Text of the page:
An ecological eye on oysters
(Posted: 5 August 2015)
Oysters are a delicacy in demand, but farming them is not without its stresses. ‘Invading’ species can take hold at oyster farms, where they grow rapidly. Conversely, some types of farmed oyster can themselves ‘escape’ and cause problems in the wild.
Dr Tasman Crowe and his group at UCD School of Biology and Environmental Science are taking an ecological-eye view of these issues in oyster farming, with the aim of protecting oysters from the the environment and of protecting the environment from oysters.
One of the prime targets in their sights is an aquatic animal species called Didemnum, which is well known in some parts of the world for ‘invading’ oyster farms, fouling up equipment with its slimy presence and choking oyster growth.
“In other parts of the world it has caused really big problems and there was major concern when it was found here in Ireland, but so far it has become established in just a few places,” says Dr Crowe. “So In principal we might have an opportunity to reduce its spread at this early stage.”
PhD candidate Martina O’Brien is currently testing protocols of techniques for warding off Didemnum - such as spraying vinegar or turning oyster bags - to see what combination works best for keeping oysters happy and the invasive species out.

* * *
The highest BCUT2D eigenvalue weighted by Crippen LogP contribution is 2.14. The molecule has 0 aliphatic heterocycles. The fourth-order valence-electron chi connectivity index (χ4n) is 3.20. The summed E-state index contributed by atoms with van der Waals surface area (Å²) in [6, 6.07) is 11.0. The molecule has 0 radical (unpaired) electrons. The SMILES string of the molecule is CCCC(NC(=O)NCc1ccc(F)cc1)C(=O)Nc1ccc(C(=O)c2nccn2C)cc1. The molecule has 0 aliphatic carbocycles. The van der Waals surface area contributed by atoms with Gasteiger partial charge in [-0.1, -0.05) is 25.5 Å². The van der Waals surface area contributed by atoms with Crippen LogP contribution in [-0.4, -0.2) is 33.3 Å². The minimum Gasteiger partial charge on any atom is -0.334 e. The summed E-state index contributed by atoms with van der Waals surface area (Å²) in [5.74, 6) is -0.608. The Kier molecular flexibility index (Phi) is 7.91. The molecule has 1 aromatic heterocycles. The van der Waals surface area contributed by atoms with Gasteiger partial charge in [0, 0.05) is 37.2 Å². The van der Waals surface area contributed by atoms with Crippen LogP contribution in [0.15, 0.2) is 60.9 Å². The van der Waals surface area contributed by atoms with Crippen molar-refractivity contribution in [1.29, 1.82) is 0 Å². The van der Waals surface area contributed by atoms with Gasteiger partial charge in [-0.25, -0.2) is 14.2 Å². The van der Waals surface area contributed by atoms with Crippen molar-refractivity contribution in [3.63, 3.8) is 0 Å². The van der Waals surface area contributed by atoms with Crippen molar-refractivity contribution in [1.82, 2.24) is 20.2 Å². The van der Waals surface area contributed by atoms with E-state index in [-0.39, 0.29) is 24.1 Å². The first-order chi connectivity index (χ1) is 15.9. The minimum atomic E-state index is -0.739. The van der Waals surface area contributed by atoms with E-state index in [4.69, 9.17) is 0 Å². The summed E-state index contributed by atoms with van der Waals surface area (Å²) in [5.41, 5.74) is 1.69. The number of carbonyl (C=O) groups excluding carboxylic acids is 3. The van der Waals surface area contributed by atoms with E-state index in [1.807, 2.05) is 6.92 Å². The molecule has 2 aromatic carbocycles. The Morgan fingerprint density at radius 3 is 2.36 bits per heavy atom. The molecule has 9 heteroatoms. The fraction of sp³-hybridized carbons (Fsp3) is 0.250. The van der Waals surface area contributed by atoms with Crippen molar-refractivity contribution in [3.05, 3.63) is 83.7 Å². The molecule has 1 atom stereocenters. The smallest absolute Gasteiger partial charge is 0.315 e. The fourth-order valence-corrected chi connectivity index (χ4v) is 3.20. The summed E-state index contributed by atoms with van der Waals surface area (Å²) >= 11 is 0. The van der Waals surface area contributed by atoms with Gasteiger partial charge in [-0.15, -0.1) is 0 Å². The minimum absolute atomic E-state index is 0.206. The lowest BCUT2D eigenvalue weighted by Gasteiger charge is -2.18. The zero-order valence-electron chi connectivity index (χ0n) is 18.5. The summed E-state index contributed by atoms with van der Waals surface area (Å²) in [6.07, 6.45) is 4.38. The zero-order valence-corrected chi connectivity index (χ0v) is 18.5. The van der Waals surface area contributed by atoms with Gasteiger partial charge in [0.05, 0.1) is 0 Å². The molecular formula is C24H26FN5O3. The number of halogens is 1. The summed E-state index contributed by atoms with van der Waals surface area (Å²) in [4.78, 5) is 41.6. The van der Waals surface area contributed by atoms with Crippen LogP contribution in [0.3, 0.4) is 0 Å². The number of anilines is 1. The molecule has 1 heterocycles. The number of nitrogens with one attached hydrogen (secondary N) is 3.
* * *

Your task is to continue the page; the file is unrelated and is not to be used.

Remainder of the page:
“That project is trying to find out whether it is better to do one or the other or both, whether intensive or low doses are better, whether the techniques should be applied simultaneously or not and when during the growing season is the optimum,” explains Dr Crowe. “And this is all derived from ecological theory about how disturbance regimes can have an impact.”
The work will hopefully inform practices in oyster farming in Ireland to help keep Didemnum out, but what about keeping the oysters in?
Already Dr Crowe’s group has made some important discoveries about how to keep the Pacific oyster corralled into farms and not running riot in the wild. “It has become established in the wild in a lot of places in Europe, and when that happens it forms very dense beds and dramatically changes the local ecosystem, often with undesirable effects.”
Dr Crowe’s research has found that Pacific oysters are starting to get a foothold in the wild in Ireland too, and their recommendation is that farmed oysters here should be of a ‘triploid’ variety, a genetic variation that reduces the ability of the animals to reproduce and spread.
But it’s not a clear-cut solution: some markets are not so keen on triploid oysters, and this feeds into Dr Crowe’s wider research on ‘ecosystem services’ or, bluntly, the value of what nature can do for us. That might include fisheries from the marine, new pharmaceuticals from plants, services such as cycles that regulate climate and supply water and the cultural benefits we enjoy.
“The value of nature has become part of the rationale for conservation,” he explains. “So we are trying to better understand benefits from nature and how to value and conserve them.”
Dr Tasman Crowe from the UCD School of Biology and Environmental Science was interviewed by freelance journalist Dr Claire O'Connell. Marine Ecosystems: Human Impacts on Biodiversity, Functioning and Services is now available to buy online.